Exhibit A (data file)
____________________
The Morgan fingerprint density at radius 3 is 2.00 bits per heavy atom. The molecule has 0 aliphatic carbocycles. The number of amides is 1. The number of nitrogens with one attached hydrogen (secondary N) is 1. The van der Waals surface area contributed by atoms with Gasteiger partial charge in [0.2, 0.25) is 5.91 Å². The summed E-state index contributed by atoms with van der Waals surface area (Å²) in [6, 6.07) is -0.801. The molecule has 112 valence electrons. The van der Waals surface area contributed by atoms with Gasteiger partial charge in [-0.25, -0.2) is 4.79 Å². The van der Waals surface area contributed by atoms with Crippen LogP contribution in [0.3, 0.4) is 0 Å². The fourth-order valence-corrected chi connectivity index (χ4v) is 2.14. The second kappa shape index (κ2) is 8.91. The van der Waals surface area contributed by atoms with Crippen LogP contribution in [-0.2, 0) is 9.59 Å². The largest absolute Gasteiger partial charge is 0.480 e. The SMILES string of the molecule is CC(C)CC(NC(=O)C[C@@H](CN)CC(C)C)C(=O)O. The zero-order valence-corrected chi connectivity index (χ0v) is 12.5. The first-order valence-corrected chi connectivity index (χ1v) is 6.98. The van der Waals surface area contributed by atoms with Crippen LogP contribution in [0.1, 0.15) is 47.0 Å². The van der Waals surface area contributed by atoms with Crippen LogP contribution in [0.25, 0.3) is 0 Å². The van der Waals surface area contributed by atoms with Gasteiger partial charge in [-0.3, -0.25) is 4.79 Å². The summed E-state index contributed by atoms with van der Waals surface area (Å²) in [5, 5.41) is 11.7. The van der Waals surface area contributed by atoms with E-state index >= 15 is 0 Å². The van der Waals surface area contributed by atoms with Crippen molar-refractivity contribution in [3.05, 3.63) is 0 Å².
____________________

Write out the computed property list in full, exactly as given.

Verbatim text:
The Morgan fingerprint density at radius 3 is 2.00 bits per heavy atom. The molecule has 0 aliphatic carbocycles. The number of amides is 1. The number of nitrogens with one attached hydrogen (secondary N) is 1. The van der Waals surface area contributed by atoms with Gasteiger partial charge in [0.2, 0.25) is 5.91 Å². The summed E-state index contributed by atoms with van der Waals surface area (Å²) in [6, 6.07) is -0.801. The molecule has 112 valence electrons. The van der Waals surface area contributed by atoms with Gasteiger partial charge in [-0.25, -0.2) is 4.79 Å². The van der Waals surface area contributed by atoms with Crippen LogP contribution in [0.3, 0.4) is 0 Å². The fourth-order valence-corrected chi connectivity index (χ4v) is 2.14. The second kappa shape index (κ2) is 8.91. The van der Waals surface area contributed by atoms with Crippen LogP contribution in [-0.2, 0) is 9.59 Å². The largest absolute Gasteiger partial charge is 0.480 e. The SMILES string of the molecule is CC(C)CC(NC(=O)C[C@@H](CN)CC(C)C)C(=O)O. The zero-order valence-corrected chi connectivity index (χ0v) is 12.5. The first-order valence-corrected chi connectivity index (χ1v) is 6.98. The van der Waals surface area contributed by atoms with Crippen LogP contribution in [0.1, 0.15) is 47.0 Å². The van der Waals surface area contributed by atoms with Crippen LogP contribution in [0.25, 0.3) is 0 Å². The van der Waals surface area contributed by atoms with Gasteiger partial charge in [-0.3, -0.25) is 4.79 Å². The summed E-state index contributed by atoms with van der Waals surface area (Å²) in [5, 5.41) is 11.7. The van der Waals surface area contributed by atoms with E-state index >= 15 is 0 Å². The van der Waals surface area contributed by atoms with Crippen molar-refractivity contribution in [3.05, 3.63) is 0 Å².